The Clavier-Übung III, sometimes referred to as the German Organ Mass, is a collection of compositions for organ by Johann Sebastian Bach, started in 1735–36 and published in 1739.
It is considered Bach's most significant and extensive work for organ, containing some of his musically most complex and technically most demanding compositions for that instrument.
In its use of modal forms, motet-style and canons, it looks back to the religious music of masters of the stile antico, such as Frescobaldi, Palestrina, Lotti and Caldara. At the same time, Bach was forward-looking, incorporating and distilling modern baroque musical forms, such as the French-style chorale.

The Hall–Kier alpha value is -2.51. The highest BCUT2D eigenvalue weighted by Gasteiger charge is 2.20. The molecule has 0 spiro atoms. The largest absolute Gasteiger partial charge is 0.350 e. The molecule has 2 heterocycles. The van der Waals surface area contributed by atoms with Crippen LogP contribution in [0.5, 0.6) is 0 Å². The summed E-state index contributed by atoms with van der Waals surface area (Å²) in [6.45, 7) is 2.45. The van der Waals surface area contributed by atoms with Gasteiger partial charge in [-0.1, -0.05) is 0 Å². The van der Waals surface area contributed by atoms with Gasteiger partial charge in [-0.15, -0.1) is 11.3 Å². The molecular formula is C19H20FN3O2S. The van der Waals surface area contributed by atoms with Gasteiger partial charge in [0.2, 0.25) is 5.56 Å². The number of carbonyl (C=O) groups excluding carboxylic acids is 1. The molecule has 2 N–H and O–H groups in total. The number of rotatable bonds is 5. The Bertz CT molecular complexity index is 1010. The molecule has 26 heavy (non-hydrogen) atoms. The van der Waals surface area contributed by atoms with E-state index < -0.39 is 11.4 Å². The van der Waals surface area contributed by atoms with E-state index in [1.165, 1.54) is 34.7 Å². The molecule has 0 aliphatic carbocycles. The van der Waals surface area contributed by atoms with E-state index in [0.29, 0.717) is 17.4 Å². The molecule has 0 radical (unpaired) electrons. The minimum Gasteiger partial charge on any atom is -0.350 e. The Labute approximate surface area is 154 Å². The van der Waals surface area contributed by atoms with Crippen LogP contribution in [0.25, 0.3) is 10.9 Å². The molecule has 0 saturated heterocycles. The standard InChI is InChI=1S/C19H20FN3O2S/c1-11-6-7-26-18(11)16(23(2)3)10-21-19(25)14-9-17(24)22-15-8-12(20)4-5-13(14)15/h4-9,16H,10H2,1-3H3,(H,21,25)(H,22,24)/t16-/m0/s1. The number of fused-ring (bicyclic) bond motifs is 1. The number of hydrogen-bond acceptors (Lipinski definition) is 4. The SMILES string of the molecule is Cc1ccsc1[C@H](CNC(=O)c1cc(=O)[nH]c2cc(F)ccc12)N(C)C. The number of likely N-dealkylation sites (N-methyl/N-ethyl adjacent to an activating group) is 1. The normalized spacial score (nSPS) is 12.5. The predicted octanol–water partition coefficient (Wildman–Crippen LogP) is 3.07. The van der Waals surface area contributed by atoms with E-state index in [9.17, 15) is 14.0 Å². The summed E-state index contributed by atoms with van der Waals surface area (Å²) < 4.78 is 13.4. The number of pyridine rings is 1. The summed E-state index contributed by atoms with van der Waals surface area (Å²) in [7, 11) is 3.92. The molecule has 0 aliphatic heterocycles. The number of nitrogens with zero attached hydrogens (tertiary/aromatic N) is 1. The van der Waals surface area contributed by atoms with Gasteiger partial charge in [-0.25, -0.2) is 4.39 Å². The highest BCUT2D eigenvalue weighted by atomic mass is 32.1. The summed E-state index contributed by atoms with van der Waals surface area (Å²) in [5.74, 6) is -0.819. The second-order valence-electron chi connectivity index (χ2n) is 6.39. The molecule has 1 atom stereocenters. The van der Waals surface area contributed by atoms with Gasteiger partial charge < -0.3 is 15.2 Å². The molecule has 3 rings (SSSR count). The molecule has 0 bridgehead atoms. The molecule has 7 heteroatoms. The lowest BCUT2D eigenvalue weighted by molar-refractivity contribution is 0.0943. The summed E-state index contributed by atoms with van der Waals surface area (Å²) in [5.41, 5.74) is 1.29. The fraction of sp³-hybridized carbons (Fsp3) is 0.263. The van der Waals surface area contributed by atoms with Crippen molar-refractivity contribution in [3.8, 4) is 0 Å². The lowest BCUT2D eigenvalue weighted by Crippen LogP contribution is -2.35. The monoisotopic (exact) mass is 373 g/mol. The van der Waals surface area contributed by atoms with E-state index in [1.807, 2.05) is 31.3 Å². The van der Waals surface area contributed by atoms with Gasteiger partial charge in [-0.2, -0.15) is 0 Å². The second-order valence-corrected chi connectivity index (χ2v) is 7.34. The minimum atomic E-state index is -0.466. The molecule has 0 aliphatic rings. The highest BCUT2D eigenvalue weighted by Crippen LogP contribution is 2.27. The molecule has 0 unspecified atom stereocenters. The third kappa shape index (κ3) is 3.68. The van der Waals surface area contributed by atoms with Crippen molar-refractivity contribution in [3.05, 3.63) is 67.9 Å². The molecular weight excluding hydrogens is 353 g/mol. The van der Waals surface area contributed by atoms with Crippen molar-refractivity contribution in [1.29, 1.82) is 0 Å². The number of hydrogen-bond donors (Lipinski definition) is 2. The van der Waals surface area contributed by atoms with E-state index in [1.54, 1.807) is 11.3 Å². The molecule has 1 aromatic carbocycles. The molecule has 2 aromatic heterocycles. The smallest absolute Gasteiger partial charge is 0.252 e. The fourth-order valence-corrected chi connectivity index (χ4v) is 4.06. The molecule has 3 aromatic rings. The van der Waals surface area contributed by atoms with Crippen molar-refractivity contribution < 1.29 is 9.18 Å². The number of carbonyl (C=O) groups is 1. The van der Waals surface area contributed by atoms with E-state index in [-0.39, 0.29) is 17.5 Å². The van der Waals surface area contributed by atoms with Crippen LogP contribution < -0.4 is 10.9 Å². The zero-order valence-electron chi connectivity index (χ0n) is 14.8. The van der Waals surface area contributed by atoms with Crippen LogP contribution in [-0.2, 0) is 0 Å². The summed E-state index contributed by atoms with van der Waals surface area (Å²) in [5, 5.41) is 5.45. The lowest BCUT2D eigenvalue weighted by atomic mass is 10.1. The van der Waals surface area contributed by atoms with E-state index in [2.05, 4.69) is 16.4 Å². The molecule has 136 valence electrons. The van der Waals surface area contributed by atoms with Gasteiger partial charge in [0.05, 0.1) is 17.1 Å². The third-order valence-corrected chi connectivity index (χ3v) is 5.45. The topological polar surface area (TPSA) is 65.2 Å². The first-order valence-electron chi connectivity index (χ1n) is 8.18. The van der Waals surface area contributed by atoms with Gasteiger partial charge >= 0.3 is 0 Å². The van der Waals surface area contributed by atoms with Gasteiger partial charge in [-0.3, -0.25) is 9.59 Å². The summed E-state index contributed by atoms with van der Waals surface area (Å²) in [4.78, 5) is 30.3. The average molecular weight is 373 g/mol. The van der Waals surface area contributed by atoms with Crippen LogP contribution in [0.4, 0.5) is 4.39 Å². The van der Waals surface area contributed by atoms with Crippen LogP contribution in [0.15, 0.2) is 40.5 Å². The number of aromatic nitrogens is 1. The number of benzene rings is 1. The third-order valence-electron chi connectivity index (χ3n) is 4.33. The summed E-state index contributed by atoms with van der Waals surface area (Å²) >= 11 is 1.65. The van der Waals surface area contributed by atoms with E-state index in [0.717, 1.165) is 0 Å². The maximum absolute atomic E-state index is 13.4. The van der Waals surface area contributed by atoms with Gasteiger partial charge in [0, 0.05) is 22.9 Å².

The work has the form of an Organ Mass: between its opening and closing movements—the prelude and "St Anne" fugue in E-flat, BWV 552—are 21 chorale preludes, BWV 669–689, setting parts of the Lutheran mass and catechisms, followed by four duets, BWV 802–805. The chorale preludes range from compositions for single keyboard to a six-part fugal prelude with two parts in the pedal.
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The Praeludium's main theme is played on a Hauptwerk 8' Plenum coupled to the RP 8' Plenum for clarity.
The UW has 8, 4, 2, and 1' stops.
The echo themes are played on the RW with echo's on the UW.
The other manual interludes played on the RP.
The pedal in on Prestant 16' Plenum basis with Fagot 16' added // No coupler.
In the big HW / Ped theme I subtracted the Fagot.
Last main theme with coup[ler HW/Ped and Posaune 16